Università degli Studi di Pavia

Centro Interdisciplinare di Bioacustica e Ricerche Ambientali

Via Taramelli 24 - 27100 Pavia - Italy
e-mail : cibra@unipv.it

Ziphius, a project about a poorly known endangered species

Ziphius cavirostris is a pelagic, deep-diving species and the only beaked whale commonly found in the Mediterranean Sea. The species was described by G. Cuvier, as a fossil, using a partial skull collected in 1803 near Fos-sur-Mer, on the Mediterranean coast of France (Cuvier, 1823). Beaked whales generally live offshore often associated with regions characterized by canyons or steep escarpments.
In recent years, sightings of Z. cavirostris have been reported more frequently in some areas, such as the Ligurian Sea, where studies concerning habitat use and diving behaviour were also carried out (Azzellino et al., 2003; Johnson et al., 2004).
In recent years, mass strandings of this species appeared to be associated with naval activities with use of high power sonars (Simmonds and Lopez-Jurado, 1991; D’Amico (ED), 1998; Frantzis, 1998 and 2004; Evans and England, 2001; Martín, 2002; Freitas, 2004; Martín et al., 2004, Fernàndez et al., 2004).

Assessing and mitigating such impacts is currently limited by the lack of scientific knowledge of beaked whales physiology, behaviour, distribution, and habitat use. A keypoint in mitigation strategies is the ability to detect the animals, by either visual of acoustic observations, or by both. CIBRA is mainly interested in developing and tuning PAM (Passive Acoustic Monitoring) equipment and software to make the acoustic detection of beaked whales possible and efficient.

Acoustic detection of Cuvier's beaked whales

Z. cavirostris is an elusive species whose acoustic signals remained unknown till last year when a team of Woods Hole Oceanographic Institution, headed by Peter Tyack, attached a sophisticated recording tag on the back of several animals. The tag, named D-TAG, attached by suction caps, is able to record the movements of the animal together with the sounds it receives and the sounds it emits. For the first time it was possible to record their sounds and to characterize the Z.cavirostris diving profile. The results clearly explain why those sounds have been never recorded with hydrophones deployed close to the sea surface.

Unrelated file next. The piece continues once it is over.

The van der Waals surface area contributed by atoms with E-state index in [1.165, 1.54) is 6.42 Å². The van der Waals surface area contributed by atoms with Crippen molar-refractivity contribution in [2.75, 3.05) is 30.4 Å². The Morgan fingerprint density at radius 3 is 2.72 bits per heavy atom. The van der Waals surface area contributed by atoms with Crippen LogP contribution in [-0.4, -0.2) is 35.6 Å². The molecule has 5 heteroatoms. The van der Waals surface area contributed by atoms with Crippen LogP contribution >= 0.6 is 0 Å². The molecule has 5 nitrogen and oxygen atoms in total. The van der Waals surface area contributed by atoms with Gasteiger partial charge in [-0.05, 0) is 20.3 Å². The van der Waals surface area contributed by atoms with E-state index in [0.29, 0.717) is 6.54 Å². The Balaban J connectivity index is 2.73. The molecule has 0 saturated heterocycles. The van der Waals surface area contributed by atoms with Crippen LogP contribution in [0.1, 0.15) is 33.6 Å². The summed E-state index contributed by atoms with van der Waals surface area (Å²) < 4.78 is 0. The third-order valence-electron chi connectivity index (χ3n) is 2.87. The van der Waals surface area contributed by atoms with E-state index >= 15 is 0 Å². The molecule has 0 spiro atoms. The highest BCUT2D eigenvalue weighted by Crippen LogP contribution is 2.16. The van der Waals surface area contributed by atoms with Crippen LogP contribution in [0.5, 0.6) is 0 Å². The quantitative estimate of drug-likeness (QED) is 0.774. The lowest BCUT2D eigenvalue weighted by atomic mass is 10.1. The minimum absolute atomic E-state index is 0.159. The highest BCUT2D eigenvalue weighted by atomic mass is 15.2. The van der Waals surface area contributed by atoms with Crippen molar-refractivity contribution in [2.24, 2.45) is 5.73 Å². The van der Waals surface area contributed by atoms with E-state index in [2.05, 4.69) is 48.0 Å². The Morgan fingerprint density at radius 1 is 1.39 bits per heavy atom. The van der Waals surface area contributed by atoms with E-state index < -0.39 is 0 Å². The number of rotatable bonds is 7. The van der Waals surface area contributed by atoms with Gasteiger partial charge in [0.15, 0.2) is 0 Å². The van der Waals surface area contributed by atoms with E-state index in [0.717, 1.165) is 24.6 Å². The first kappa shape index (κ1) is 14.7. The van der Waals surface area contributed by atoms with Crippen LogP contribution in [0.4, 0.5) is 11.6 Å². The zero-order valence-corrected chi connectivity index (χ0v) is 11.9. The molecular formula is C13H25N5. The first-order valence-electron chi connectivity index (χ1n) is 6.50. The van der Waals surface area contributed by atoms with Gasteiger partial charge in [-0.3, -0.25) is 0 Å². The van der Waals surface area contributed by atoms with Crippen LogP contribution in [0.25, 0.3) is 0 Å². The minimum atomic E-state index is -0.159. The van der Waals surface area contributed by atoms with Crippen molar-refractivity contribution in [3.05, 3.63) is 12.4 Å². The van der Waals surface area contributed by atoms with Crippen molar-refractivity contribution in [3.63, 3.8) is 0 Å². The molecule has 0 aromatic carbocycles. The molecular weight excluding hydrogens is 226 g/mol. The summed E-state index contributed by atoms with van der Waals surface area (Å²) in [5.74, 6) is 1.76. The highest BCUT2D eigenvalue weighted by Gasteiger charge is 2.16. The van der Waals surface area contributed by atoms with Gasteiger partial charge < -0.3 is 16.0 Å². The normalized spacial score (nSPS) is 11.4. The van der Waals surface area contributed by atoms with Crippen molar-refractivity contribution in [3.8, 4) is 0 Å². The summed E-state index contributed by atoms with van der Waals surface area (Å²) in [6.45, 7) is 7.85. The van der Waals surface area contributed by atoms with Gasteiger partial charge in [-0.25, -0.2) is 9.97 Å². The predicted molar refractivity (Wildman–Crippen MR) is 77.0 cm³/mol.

Z.cavirostris emits sounds only at depths greater than 400-500 meters; the sounds are short ultrasonic pulses centered at about 40 kHz (range 20-60 kHz) and emitted with at intervals of about 400ms. As they are high in frquency and emitted at great depth, they reach the sea surface with very little energy and are impossible to detect with standard gear working up to 20 kHz only.

The aim of our study was to broaden the knowledge related to Cuvier’s beaked whales, to characterize their habitat, and to remotely record their acoustic signals by developing suitable equipment.

In late September 2005 CIBRA carried out a bio-acoustic survey during an extensive NURC (NATO Undersea Research Center, La Spezia, IT) research campaign (Zifio ’05) in the Ligurian Sea. The CIBRA team was on board a 12 meter catamaran, named Krill, with its own equipment based on a high quality towed array equipped with a newly designed low-noise front-end featuring digital recording and real-time spectrographic displaying with a nearly 90 kHz bandwidth.